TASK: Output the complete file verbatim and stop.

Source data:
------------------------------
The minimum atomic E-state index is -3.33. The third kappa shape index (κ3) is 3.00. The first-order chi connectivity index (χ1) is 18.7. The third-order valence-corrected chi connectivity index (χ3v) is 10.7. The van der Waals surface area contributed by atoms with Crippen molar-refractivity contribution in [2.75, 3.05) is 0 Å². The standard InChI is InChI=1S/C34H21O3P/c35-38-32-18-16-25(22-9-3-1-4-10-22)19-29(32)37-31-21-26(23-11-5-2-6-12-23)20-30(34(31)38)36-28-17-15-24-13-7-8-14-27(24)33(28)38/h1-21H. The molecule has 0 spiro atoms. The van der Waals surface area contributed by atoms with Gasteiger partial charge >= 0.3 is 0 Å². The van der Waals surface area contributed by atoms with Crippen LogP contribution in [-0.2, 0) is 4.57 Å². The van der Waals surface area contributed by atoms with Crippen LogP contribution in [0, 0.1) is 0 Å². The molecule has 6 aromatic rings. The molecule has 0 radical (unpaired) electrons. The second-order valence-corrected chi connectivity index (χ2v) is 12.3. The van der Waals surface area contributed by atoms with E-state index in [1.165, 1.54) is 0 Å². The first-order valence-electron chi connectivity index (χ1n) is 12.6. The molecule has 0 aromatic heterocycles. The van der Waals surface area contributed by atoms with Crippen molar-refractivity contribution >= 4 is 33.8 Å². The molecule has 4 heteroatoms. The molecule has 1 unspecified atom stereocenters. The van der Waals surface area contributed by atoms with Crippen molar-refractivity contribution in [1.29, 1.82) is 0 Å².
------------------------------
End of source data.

The minimum atomic E-state index is -3.33. The third kappa shape index (κ3) is 3.00. The first-order chi connectivity index (χ1) is 18.7. The third-order valence-corrected chi connectivity index (χ3v) is 10.7. The van der Waals surface area contributed by atoms with Crippen molar-refractivity contribution in [2.75, 3.05) is 0 Å². The standard InChI is InChI=1S/C34H21O3P/c35-38-32-18-16-25(22-9-3-1-4-10-22)19-29(32)37-31-21-26(23-11-5-2-6-12-23)20-30(34(31)38)36-28-17-15-24-13-7-8-14-27(24)33(28)38/h1-21H. The molecule has 0 spiro atoms. The van der Waals surface area contributed by atoms with Gasteiger partial charge >= 0.3 is 0 Å². The van der Waals surface area contributed by atoms with Crippen LogP contribution in [-0.2, 0) is 4.57 Å². The van der Waals surface area contributed by atoms with Crippen LogP contribution in [0, 0.1) is 0 Å². The molecule has 6 aromatic rings. The molecule has 0 radical (unpaired) electrons. The second-order valence-corrected chi connectivity index (χ2v) is 12.3. The van der Waals surface area contributed by atoms with E-state index in [1.165, 1.54) is 0 Å². The first-order valence-electron chi connectivity index (χ1n) is 12.6. The molecule has 0 aromatic heterocycles. The van der Waals surface area contributed by atoms with Crippen molar-refractivity contribution >= 4 is 33.8 Å². The molecule has 4 heteroatoms. The molecule has 1 unspecified atom stereocenters. The van der Waals surface area contributed by atoms with Crippen molar-refractivity contribution in [1.29, 1.82) is 0 Å².